You can label it as many different things but certainly not discrimination.

To add to controversy her speech was delivered at a fundraiser for CAIR – Council for American-Islamic Relations – which in 2014 was designated as a terrorist organization by the UAE for its ties to the Muslim Brotherhood.

She also appeared at an event hosted by Islamic Relief USA – an associate organization of Islamic Relief Worldwide, accused of financing Hamas, and also banned by the UAE as well as Bangladesh under allegations that their “funds were used to preach Islam, construct mosques, encourage radicalism, and fund militants” among the Rohingya refugees from Myanmar.

Interestingly, fact-checking site Snopes went to great lengths to whitewash her presence there, suggesting that IRUSA has little to do with IRW and is only licensing the name from the organization. The reality is that it is a member of the IRW group and happily employs people like Yousef Abdallah, the East Coast Operations Manager of the organization, a virulent antisemite who praises Palestinian attacks on Jews – and who was supposed to speak at the same event with Omar, until his name mysteriously disappeared from the posters after inquiries by the press.

Of course, few people will really care about these dubious connections, since speaking critically of a religious and ethnic minority female is an absolute no-no – unless you sit deep on the political right (what still doesn’t protect you from the smears and accusations of racism or sexism, which have become so fashionable).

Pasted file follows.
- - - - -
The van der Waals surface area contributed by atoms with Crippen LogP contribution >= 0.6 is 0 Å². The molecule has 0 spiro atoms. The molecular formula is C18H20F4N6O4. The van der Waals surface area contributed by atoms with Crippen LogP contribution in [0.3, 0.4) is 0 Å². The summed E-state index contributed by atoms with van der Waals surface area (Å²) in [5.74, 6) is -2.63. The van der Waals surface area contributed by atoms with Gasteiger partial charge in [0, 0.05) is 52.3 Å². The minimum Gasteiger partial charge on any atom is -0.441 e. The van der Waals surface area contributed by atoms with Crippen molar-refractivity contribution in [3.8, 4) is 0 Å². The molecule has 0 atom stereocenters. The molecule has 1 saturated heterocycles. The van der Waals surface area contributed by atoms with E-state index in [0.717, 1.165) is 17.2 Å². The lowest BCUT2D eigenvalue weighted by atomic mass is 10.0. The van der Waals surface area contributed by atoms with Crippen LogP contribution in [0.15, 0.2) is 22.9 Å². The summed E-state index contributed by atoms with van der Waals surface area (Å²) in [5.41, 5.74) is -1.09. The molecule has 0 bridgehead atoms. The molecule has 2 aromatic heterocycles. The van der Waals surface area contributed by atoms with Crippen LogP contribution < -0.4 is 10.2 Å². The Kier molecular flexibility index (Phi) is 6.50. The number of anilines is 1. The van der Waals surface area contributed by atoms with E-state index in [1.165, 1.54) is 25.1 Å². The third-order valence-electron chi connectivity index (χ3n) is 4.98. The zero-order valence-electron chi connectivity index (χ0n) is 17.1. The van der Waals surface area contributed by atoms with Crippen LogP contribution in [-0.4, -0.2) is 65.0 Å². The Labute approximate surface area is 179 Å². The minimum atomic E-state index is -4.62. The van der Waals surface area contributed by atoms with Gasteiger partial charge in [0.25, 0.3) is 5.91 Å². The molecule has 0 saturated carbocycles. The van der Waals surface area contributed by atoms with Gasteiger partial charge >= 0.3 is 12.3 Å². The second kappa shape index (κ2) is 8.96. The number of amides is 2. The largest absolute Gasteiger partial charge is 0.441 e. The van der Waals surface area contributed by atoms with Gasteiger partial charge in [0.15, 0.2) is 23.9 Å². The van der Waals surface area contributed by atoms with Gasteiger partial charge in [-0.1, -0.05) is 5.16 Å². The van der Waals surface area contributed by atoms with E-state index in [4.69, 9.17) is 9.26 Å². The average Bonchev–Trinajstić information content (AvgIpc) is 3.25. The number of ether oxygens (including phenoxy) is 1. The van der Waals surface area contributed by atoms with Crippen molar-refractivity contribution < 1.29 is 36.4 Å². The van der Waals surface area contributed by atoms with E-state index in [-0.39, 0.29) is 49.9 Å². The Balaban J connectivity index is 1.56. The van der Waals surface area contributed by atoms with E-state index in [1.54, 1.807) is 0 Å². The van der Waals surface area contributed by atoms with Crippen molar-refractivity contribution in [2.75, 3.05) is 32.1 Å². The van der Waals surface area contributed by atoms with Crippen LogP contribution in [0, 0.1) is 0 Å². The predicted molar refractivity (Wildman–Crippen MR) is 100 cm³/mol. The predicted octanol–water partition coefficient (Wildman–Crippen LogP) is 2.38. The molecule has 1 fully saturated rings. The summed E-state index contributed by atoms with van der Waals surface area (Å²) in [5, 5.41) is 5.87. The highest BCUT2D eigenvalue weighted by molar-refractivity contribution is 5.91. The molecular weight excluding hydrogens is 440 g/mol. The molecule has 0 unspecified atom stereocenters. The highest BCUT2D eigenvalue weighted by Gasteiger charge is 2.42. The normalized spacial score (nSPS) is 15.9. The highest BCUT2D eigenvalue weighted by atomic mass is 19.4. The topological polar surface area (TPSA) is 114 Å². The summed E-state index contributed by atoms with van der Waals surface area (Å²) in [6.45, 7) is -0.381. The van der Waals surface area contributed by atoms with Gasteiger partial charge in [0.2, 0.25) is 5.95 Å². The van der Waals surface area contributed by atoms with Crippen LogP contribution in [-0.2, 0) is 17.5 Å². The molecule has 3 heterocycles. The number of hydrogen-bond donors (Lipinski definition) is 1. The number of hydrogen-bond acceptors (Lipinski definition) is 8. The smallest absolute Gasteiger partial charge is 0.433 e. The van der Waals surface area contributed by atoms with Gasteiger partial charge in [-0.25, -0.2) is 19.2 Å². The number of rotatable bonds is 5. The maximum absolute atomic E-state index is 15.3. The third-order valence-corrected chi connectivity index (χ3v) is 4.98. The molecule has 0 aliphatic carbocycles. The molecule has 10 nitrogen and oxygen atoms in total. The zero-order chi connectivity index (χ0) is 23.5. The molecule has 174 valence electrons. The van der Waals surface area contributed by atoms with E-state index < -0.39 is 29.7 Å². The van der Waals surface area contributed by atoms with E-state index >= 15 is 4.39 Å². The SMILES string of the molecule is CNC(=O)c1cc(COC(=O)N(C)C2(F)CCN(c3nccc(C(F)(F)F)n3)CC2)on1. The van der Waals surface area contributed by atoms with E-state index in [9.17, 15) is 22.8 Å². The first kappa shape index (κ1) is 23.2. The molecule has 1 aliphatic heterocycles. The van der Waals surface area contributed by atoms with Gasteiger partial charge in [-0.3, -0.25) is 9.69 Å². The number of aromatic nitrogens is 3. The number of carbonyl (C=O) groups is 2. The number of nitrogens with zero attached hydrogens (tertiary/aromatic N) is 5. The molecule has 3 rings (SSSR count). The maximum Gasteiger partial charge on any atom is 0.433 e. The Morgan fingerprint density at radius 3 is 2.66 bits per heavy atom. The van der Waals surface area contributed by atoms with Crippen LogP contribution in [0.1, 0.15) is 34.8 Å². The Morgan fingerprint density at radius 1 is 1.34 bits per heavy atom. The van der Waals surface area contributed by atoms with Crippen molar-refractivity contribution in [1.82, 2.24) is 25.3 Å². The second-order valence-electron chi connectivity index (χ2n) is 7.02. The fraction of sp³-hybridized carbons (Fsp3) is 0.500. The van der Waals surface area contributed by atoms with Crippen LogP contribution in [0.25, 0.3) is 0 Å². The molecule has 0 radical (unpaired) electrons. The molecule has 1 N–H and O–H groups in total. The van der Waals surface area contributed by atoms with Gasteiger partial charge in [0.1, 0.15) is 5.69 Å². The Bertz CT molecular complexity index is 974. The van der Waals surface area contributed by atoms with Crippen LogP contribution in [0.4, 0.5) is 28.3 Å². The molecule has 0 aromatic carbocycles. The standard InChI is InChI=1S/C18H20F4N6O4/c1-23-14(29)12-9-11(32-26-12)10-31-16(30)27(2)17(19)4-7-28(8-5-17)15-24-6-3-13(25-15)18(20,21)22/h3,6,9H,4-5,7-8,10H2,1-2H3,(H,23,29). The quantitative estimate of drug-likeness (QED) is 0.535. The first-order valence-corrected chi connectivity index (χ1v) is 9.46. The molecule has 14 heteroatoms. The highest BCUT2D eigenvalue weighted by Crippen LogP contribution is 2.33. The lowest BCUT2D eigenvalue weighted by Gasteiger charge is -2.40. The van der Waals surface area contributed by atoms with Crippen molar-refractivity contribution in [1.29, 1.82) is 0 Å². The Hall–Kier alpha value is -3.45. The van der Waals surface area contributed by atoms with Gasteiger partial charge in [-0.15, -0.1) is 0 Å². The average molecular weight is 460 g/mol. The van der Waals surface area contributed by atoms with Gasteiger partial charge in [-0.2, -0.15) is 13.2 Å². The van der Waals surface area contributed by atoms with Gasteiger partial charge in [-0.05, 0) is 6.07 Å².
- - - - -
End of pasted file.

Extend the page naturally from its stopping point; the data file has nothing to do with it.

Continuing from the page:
There’s political capital to be earned leveraging feel-good virtue signalling rather than cold evaluation of reality.

This is a weakness that allows duplicitous characters and organizations to penetrate the political scene and influence the public opinion on the wave of mass naivety of the hippie, politically correct generation.

In a way, then, it is a far greater threat to the country than bombs, which the West has become rather well equipped to protect itself from. But long term erosion of the quality of governance, abandonment of its critical foreign interests or its cultural norms simply to pander to virtue signalling ignorants or cunning identity politicians, are going to cost future generations their prosperity – and security.

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Michael Petraeus

Economist, marketer, designer and business strategist publishing about the past, present and the future.

All stories by:Michael Petraeus
mm

Michael Petraeus

Economist, marketer, designer and business strategist publishing about the past, present and the future.

All stories by:Michael Petraeus